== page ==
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Wood, colours, time, creativity & fun to work with – you don’t need much more to make this special board game yourself. These are the detailed instructions with templates for my homemade Nepalese board game Bagh Chal!.
To play Bagh Chal you need a board and pieces. Originally, Nepalese goatherds simply carved the game board into the sand and played with different coloured pebbles. We enjoyed this strategic game so much after a short time that I decided to finally get creative again and make a Bagh Chal board game myself and give it to my best friend..
You can also find extensive game instructions for the Bagh Chal game including variations.
You can buy foldable game boards on the internet – but I decided to use plywood boards from the DIY store for my version, as I wanted to start on the same day. So that you can fold and store the board practically, you also need two nice decorative hinges.
For the game pieces I used luminous stones made of Tiffany glass and covered the motifs with a thick plastic foil.
To play Bagh Chal you need 2 different token designs: 20 goats and 4 tigers. In my design for the board game, I designed 10 billy goats and 10 goats each, as I liked that better.
I drew 3 animal heads in pencil, blackened them with Stabilo and coloured them. Then I scanned them and coloured circle as background of the tokens with the free image editor Gimp. I then reduced each of the 2 x 10 goats and billy goats and 4 tigers to 1.5 x 1.5 cm, the appropriate size for the tesserae, and printed out the motifs.
Do you like my motifs? You can print them here as a .pdf download and print them out!
For my 3 different designs I also chose 3 different coloured tokens: Orange for the tigers, midnight blue for the billy goats and turquoise for the goats.
Then cut out the 24 circles with the motifs and place the 24 coloured tokens ready. Measure the square pieces of the self-adhesive foil generously – you can cut them off perfectly all around at the end and seal the front side of the tokens waterproof.
Now you have to place a motif in the middle of each tile, peel off the protective foil from the adhesive surface of the foil and stick it on. Cut off the excess foil.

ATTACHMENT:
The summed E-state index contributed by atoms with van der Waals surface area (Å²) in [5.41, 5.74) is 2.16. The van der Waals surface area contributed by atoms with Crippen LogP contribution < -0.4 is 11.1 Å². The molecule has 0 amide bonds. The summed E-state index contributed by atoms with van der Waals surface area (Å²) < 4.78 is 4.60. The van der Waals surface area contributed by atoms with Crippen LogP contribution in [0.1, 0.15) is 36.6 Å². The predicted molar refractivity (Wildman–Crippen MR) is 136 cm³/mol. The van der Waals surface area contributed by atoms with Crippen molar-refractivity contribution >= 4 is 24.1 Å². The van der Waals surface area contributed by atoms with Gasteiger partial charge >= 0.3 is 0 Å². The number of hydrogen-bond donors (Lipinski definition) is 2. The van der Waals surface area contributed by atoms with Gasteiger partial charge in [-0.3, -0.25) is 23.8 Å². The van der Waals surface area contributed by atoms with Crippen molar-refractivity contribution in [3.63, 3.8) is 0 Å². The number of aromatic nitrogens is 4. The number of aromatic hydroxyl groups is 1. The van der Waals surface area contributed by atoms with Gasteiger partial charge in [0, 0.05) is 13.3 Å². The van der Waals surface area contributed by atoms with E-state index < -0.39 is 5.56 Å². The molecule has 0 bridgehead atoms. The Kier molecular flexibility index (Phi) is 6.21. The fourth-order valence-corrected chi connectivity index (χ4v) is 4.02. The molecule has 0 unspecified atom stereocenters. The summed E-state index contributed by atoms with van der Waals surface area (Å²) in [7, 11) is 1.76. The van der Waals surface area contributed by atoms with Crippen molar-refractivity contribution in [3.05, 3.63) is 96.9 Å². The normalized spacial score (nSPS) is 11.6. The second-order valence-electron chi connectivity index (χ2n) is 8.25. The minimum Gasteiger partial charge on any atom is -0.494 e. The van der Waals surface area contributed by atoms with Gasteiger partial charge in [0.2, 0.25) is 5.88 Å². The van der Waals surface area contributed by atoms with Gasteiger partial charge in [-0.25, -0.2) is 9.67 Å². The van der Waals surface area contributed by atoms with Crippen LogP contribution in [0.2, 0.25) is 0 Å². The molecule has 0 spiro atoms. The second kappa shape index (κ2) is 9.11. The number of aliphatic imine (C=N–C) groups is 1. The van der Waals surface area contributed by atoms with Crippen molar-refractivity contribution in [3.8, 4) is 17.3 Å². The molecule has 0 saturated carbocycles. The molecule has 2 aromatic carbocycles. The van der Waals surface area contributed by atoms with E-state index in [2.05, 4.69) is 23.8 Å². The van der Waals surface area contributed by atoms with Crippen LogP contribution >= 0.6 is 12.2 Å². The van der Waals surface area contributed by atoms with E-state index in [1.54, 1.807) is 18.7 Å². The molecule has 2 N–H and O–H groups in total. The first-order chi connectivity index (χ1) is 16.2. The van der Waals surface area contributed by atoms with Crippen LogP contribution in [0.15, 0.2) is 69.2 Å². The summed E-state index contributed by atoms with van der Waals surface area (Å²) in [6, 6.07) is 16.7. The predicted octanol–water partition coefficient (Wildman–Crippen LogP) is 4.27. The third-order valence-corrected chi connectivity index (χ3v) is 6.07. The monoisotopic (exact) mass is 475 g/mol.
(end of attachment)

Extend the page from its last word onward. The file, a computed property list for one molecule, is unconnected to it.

Your 24 pieces are ready! I packed them in a seed bag and gave them away as a practical gift.
First you need to prime the wooden boards from both sides with dispersion paint. This prevents the paint from melting when you paint it onto the absorbent wood. The paint dries quickly- I applied 2 coats of paint to each side and let the boards dry through overnight.
Now I placed the two boards with the long sides together and marked the place where they meet at a distance of 4cm from the edge. I drew two lines parallel to the edge of the board. Inside these lines you draw the lines of the board game: a square playing area with 4 playing fields, each measuring 5.4 x 5.4 cm. Finally, connect the corners of the squares with diagonal lines.
Then you can apply the pattern. For my game board I chose Nepalese patterns from a highly recommended template book. You can simply scan the motifs, reduce them to the desired size and print them out. Now transfer the patterns with carbon paper onto the white game boards.
Bold colours are typical for Nepali motifs. For painting I used acrylic paint, which has a great luminosity and dries quickly. I painted the playing fields with vermilion and crimson alternately and outlined the playing field and the patterns in black.
I coloured the patterns outside the playing area with strong juice green and the already used red tones.
I painted the back of the board with a black decorative border and stuck special motive cardboard to the middle of both halves of the board.
Here you should definitely make sure that the edges of the cardboard are glued flush and do not stick out, otherwise it can lead to unsightly discolouration during painting.
A board game is a commodity and should be waterproof and wipeable. Therefore, I simply painted the wooden board with a matt wood varnish on both sides 2 times. Through the varnish, the acrylic colours unfold their full luminosity – that alone makes it worthwhile :-).
The varnishing itself only takes 5 minutes per layer – however, you should let the varnish dry for at least 4 hours before applying a new layer.
The only thing missing are the hinges that make the board fold up. I have worked two beautiful decorative brass hinges into the centre of the ornamental border on the right and left and simply glued the hinges on with all-purpose glue.
I simply stowed the pieces in a matching coloured velvet bag.
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